Okay, so three months since my last blog post. Definitely staying on track with my goal of posting more! Good on me…
Since my last entry, the garden has come down to a slow close. Our tomatoes this year were not nearly as plentiful as last year. Too much rain it seems. The plants are now twigs with the last few remaining tomatoes clinging on for dear life, hoping an absent minded breeze doesn’t knock them off what we are now generously call the “vine.”
The pepper plant is kicking and we got lots of action from that! We still have baby peppers coming as we approach October which is fine in my book. Oh, and that celery plant? It looks half dead, but not? I have no idea what it is doing, but I’m going to let it be for now.
What is doing the best in the garden is my pumpkin plant. One Cinderella pumpkin has been harvested with three others growing which look buttery and gorgeous. I think one normal, traditional pumpkin is also coming in, still hard to tell at this point. And the garlic I planted back in March has spouted again! Just in time to get them going before I transfer them into the garden on All Souls Day.
Over the past few months I’ve made plump and crusty sourdoughs, from-scratch pastas, refrigerator pickles, earthy lentil curries, and a Cajun shrimp rice bowl that is very reminiscent of Shrimp Newburg, or as my siblings and I called it growing up: Shrimp, rice, and cheese. Pronounced as two words in one breath. “Shrimp ricean’cheese.”
Now we are approaching the cooler months, which are my favorite, as you well know by now. I remember in college while studying transcendentalism, that whole magical writer’s movement of Emerson and other writers, my professor said romantics like autumn best. And not romantics like the listless, hopeless romantics staring dreamily out their window. Romantics as in the writers and poets of American Romanticism. It has a lot to do with individualism, the Self, and finding beauty in nature, death, rebirth- stuff like that. Annnnnyway. All this means is my love for fall comes from a different place than just liking pumpkin spice. Which, admittedly, I do. What about it?
What can you expect from me as we wrap up the year. Well, to come there will be lots of my favorite foods: Baked dishes, comforting soups, and warming stews. The cooler months have no time or warrant for salads, come on now. Everything we prepare to eat should feel like being wrapped in a warm blanket knit for us by someone we love. That’s my fall/winter food philosophy.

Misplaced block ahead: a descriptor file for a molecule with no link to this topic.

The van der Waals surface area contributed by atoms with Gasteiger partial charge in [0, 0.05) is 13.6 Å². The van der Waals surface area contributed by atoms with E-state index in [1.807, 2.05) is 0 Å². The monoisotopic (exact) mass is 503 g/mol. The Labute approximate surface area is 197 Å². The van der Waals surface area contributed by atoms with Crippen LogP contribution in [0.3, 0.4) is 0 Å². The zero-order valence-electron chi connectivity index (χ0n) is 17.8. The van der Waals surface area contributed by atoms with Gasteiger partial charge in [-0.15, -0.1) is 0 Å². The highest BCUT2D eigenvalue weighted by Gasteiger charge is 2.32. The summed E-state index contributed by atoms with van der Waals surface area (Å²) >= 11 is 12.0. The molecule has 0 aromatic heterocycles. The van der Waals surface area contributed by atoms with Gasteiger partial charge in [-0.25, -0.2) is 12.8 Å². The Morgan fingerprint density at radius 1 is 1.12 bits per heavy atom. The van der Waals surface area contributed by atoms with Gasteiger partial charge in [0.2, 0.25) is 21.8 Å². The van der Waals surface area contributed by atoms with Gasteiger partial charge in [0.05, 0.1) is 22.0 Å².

Like a lot of us, I have a small home garden that is compromised of a lot of little indulgences: tomatoes, basil, parsley. Zucchini if the moth grubs don’t eat away at the root system from the inside out. As my husband says, the garden is “my thing.” He wakes up in the morning and waters it while doing a few other of his other AM chores, but as for the rest- the garden is my gig. I’m not sure why he has been so “you handle it” with the garden because he likes to be pretty involved with the household “going’s on.” Maybe because it is an extension of food and I’m generally the one who cooks? Or maybe it’s just because he knows it makes me happy. I like having things that are just mine. It can be a problem. Any way…
This year we layered the entire bed (it’s really not that large, maybe 4×12 feet?) with our compost. It was great since the soil looked dark, rich, and fortified. But by the time April came to a close, we had baby tomato plants sprouting EVERYWHERE. My father-in-law, who has become a farmer in his retirement, told me to just weed them up. But being the stubborn garden lord I am, where did he get off? Who is he to tell me what to do with these wonderful little, tenacious babies in my own domain? Remember what I said about that problem?